Conservative MP Kelly McCauley is calling for Canada’s Auditor General to testify regarding recent allegations revealed by the Globe and Mail that government employees lied in parliament during investigation into suspicious ArriveCan contracts.
A Wednesday article for the Globe and Mail revealed that The RCMP is investigating misconduct surrounding an outsourced IT project at the Canada Border Services Agency (CBSA) — one that ultimately built the widely despised and invasive ArriveCan app that the Liberals have since scrapped.
“It has been revealed that the RCMP are investigating the outsourcing of ArriveCan contracts,” McCauley said in an open letter to the Chair of the Public Accounts Committee, MP John Williamson.
“In addition, it shows that several witnesses, including Government of Canada employees, lied before a parliamentary investigation on ArriveCan.”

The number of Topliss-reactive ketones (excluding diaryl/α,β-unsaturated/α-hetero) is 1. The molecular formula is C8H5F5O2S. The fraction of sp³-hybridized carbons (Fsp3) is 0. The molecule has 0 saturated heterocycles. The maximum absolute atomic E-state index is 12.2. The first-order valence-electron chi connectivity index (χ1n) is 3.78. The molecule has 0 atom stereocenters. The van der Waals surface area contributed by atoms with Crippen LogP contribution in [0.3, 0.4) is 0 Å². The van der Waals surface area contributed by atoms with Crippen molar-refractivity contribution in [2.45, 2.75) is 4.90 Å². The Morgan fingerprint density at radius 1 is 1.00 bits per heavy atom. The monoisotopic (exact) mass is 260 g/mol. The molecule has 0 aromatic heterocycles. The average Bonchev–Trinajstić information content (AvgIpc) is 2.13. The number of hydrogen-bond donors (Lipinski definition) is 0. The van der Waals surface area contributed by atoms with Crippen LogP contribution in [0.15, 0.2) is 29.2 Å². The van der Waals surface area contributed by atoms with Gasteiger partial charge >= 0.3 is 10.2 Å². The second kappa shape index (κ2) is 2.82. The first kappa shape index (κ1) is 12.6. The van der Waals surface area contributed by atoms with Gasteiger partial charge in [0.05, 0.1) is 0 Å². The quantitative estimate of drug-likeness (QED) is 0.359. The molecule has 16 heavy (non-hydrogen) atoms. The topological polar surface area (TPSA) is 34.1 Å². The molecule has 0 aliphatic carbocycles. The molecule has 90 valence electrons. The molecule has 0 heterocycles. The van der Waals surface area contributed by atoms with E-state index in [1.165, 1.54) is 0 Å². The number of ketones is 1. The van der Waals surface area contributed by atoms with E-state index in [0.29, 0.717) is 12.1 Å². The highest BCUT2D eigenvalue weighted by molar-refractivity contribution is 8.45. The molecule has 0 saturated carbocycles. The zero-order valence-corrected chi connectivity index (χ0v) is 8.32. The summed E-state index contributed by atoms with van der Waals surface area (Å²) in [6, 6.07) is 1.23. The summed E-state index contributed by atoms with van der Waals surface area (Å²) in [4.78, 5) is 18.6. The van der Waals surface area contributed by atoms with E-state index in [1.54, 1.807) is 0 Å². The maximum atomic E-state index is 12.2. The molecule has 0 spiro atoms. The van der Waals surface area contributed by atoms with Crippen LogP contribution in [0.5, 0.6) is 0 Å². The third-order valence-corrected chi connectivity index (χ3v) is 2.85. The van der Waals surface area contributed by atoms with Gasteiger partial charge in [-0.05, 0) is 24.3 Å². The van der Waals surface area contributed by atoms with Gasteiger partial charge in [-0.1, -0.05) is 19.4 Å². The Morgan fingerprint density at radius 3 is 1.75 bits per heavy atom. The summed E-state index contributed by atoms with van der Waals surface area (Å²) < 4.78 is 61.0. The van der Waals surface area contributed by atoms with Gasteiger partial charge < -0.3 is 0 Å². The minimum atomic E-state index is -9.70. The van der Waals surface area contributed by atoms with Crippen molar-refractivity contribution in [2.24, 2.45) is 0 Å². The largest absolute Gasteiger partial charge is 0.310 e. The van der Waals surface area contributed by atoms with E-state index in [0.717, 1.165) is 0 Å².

The ArriveCan app, designed for travelers during the pandemic, sparked months of controversy and committee hearings after details of outlandish spending were revealed by The Globe and Mail last year.
McCauley added, “The new allegations also show nefarious contractor practices were used to drive up the cost to taxpayers as well as collusion between consultants and Government of Canada employees.”
Tech CEOs confused
Last year, a Canadian tech CEO said the CBSA wrongly listed his company as receiving money for the failed ArriveCan app.
ThinkOn CEO Craig McLellan told The Globe and Mail his company did not receive a $1.2-million ArriveCan contract, despite being listed as such in information the Canada Border Services Agency tabled in Parliament.
“We have received no money from the CBSA,” McLellan told The Globe.
The CBSA reported that ThinkOn received contract work valued at $1,183,432 for the app. The federal agency said that ThinkOn provided “experimentation of mobile QR code scanning and verification.”
McLellan said his company doesn’t provide QR code scanning services, adding “we’re not even remotely in that space.”
The revelation came while the Trudeau Liberals were under fire for spending $54 million of taxpayers’ money on the glitchy app — a cost the tech industry experts said was far too high.